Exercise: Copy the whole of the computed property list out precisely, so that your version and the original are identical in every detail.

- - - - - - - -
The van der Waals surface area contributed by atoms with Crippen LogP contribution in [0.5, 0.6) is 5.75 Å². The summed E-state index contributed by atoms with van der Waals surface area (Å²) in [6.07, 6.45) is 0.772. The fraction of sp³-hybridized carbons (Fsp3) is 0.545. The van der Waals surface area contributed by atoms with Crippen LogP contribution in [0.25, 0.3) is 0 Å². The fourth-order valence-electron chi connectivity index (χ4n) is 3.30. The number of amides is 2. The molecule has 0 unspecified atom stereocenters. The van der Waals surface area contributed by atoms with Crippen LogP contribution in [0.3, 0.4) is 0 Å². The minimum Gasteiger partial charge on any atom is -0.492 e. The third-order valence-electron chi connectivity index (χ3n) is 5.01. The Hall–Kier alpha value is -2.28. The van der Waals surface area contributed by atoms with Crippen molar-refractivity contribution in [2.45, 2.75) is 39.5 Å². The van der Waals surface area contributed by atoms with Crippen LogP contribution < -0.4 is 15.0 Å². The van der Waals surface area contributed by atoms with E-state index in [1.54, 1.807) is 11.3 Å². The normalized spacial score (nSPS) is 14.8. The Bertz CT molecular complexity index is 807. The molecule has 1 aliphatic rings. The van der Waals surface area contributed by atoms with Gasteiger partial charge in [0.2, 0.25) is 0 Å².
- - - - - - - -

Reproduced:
The van der Waals surface area contributed by atoms with Crippen LogP contribution in [0.5, 0.6) is 5.75 Å². The summed E-state index contributed by atoms with van der Waals surface area (Å²) in [6.07, 6.45) is 0.772. The fraction of sp³-hybridized carbons (Fsp3) is 0.545. The van der Waals surface area contributed by atoms with Crippen LogP contribution in [0.25, 0.3) is 0 Å². The fourth-order valence-electron chi connectivity index (χ4n) is 3.30. The number of amides is 2. The molecule has 0 unspecified atom stereocenters. The van der Waals surface area contributed by atoms with Crippen LogP contribution in [0.3, 0.4) is 0 Å². The minimum Gasteiger partial charge on any atom is -0.492 e. The third-order valence-electron chi connectivity index (χ3n) is 5.01. The Hall–Kier alpha value is -2.28. The van der Waals surface area contributed by atoms with Crippen molar-refractivity contribution in [2.45, 2.75) is 39.5 Å². The van der Waals surface area contributed by atoms with Crippen LogP contribution < -0.4 is 15.0 Å². The van der Waals surface area contributed by atoms with E-state index in [1.54, 1.807) is 11.3 Å². The normalized spacial score (nSPS) is 14.8. The Bertz CT molecular complexity index is 807. The molecule has 1 aliphatic rings. The van der Waals surface area contributed by atoms with Gasteiger partial charge in [0.2, 0.25) is 0 Å².